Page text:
started their Sophomore year with a great deal of enthusiasm. Our other 
officers were: Vice president, Hilde Meyer; secretary, Muriel Smith; 
sargeant-at-arms, Sophie Grabek; yell leader, Cecile Drury. The member elected 
to the Board of Control was Beatrice Troback. Many girls have come out for 
basketball this season and our team was as follows: Tap center, Alice Ritter, Aileen 
Farley; side centers, Thelma Tutt, Lucy Abeling, and Muriel Smith; forwards, 
Audrey Diamond, Alice Slichting, Sophie Grabek, and Grace Lankeman; guards, 
Thelma Tyndell, Violet Bucking, Florence Fannon. We were given a dance on the 
Lux roof Friday, October 5, by the '26J boys, and it was a great success. The '25X 
class furnished the orchestra. 

The class of '26J has always been well up in school activities, and this term has 
not been an exception. In track, swimming, football, and basketball, and in the 
organizations we have been well represented. Nelson, tackle on the football team, 
and Sid Fogarty on the 100-pound basketball team, are our outstanding stars. 
Among our social activities was an enjoyable joint party and dance held just pre- 
vious to the Night Rally. A clever stunt was presented at the Block Rally, and in 
this manner we have become known about school. A group of the fellows have 
organized a party to go swimming at Sutro Baths every week-end, and through this 
companionship close cooperation is sure to result. 

The officers for the past term were: President, Vincent Mires; vice president, 
Ralph Fifield ; secretary, John DeGolia; Board of Control, R. Gilmore; treasurer,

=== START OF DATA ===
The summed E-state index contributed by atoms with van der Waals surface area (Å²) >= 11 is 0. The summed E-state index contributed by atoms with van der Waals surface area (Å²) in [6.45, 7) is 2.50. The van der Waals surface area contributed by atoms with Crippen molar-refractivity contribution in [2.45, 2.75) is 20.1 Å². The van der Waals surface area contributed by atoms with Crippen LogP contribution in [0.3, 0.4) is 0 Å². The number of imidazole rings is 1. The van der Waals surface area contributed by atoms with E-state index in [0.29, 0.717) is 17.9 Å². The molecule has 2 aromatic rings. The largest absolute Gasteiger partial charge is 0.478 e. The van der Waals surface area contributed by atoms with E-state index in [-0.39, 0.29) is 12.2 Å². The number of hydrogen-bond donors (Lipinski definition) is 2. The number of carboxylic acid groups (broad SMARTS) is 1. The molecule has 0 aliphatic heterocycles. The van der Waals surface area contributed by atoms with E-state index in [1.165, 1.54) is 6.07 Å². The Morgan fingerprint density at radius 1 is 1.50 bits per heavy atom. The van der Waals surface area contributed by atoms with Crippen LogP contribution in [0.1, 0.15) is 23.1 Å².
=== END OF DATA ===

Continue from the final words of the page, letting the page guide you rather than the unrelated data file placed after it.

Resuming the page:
B. Shearn; and yell leader, F. Galli. 

[60] 



DECEMBER, I 9 2 3 



THE L-W-L LIFE 




Anna Hormay, President 



L. Lausten, President 



HIGH FRESHMEN 



DUE to the cooperation of class officers and students, the '26X class has com- 
pleted a successful semester. These officers at Lux were: A. Hormay, 
president; H. Mann, vice president; J. Smith, secretary; O. Stelling, 
sergeant-at-arms; H. Corbett, song leader. At Lick, L. Lausten, president; J. 
Hurley, vice president; W. Morrison, secretary; S. Tanner, treasurer; D. Thompson, 
sergeant-at-arms; and C. Steel, yell leader, have succeeded in upholding class 
traditions. 

The first event of the term was a luncheon given to the '27] class. The girls 
enjoyed it immensely. A burlesque from "Midsummer Night's Dream" was also 
presented and it proved to be a howling success. 

For the Alumni Nite Rally, a Chinese program was arranged which showed 
that the '26X class was anxious to comply with the school spirit and be represented. 

We have shown up creditably in athletics. Hurley succeeded in placing in both 
swimming and track interclasses, while Prave placed in the track meet and made 
the 100-pound basketball team. S. Lastrucci won his numerals in the interclass 
track meet. 

The freshman football team has shown up very well this year and a number of 
the fellows appear to be excellent material for next year's varsity. 

We have also taken part in other school activities, presenting an enjoyable 
stunt at the night rally held before the Lick-Lowell game. 

[6l] 



THE L-W-L LIFE 



DECEMBER, I 9 2 3 




Edythe Knowi.es, President 



Caltoft Lausten, President 



LOW FRESHMEN 



JUST five months ago we entered Lick-Wilmerding-Lux as the class of '27]. 
Although at first we felt as if we had nothing in common, it was not long before 
we had made friends, and had grasped the true meaning of "Tiger Spirit" as